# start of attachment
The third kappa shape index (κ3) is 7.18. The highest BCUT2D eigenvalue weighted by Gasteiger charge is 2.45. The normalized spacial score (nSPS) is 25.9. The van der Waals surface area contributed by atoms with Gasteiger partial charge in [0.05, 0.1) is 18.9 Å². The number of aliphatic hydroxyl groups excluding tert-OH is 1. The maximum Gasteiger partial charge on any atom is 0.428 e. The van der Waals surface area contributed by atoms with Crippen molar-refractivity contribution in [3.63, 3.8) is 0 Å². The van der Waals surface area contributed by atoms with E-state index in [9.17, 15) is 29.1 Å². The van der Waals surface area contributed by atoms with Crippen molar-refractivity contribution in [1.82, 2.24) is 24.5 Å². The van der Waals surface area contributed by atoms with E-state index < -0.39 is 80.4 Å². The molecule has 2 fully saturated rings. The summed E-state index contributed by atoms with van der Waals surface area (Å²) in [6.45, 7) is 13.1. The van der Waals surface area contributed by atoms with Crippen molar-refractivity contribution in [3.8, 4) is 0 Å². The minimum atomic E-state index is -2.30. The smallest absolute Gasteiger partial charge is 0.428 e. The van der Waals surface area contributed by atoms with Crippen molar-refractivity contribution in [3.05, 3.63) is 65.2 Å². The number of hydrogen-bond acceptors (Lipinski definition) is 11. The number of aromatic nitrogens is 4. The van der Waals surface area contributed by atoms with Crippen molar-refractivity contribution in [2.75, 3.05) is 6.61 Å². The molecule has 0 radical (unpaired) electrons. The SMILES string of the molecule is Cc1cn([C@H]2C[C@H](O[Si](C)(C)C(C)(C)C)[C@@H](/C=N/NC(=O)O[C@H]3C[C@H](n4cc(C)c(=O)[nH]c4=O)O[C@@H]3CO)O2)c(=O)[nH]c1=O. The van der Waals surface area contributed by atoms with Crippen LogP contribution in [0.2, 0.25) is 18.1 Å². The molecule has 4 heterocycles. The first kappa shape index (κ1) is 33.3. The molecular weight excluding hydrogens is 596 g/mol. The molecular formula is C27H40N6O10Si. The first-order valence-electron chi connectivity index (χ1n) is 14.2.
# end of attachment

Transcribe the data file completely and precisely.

The third kappa shape index (κ3) is 7.18. The highest BCUT2D eigenvalue weighted by Gasteiger charge is 2.45. The normalized spacial score (nSPS) is 25.9. The van der Waals surface area contributed by atoms with Gasteiger partial charge in [0.05, 0.1) is 18.9 Å². The number of aliphatic hydroxyl groups excluding tert-OH is 1. The maximum Gasteiger partial charge on any atom is 0.428 e. The van der Waals surface area contributed by atoms with Crippen molar-refractivity contribution in [3.63, 3.8) is 0 Å². The van der Waals surface area contributed by atoms with E-state index in [9.17, 15) is 29.1 Å². The van der Waals surface area contributed by atoms with Crippen molar-refractivity contribution in [1.82, 2.24) is 24.5 Å². The van der Waals surface area contributed by atoms with E-state index < -0.39 is 80.4 Å². The molecule has 2 fully saturated rings. The summed E-state index contributed by atoms with van der Waals surface area (Å²) in [6.45, 7) is 13.1. The van der Waals surface area contributed by atoms with Crippen molar-refractivity contribution in [3.8, 4) is 0 Å². The minimum atomic E-state index is -2.30. The smallest absolute Gasteiger partial charge is 0.428 e. The van der Waals surface area contributed by atoms with Crippen molar-refractivity contribution in [3.05, 3.63) is 65.2 Å². The number of hydrogen-bond acceptors (Lipinski definition) is 11. The number of aromatic nitrogens is 4. The van der Waals surface area contributed by atoms with Crippen molar-refractivity contribution in [2.75, 3.05) is 6.61 Å². The molecule has 0 radical (unpaired) electrons. The SMILES string of the molecule is Cc1cn([C@H]2C[C@H](O[Si](C)(C)C(C)(C)C)[C@@H](/C=N/NC(=O)O[C@H]3C[C@H](n4cc(C)c(=O)[nH]c4=O)O[C@@H]3CO)O2)c(=O)[nH]c1=O. The van der Waals surface area contributed by atoms with Crippen LogP contribution in [0.2, 0.25) is 18.1 Å². The molecule has 4 heterocycles. The first kappa shape index (κ1) is 33.3. The molecular weight excluding hydrogens is 596 g/mol. The molecular formula is C27H40N6O10Si. The first-order valence-electron chi connectivity index (χ1n) is 14.2.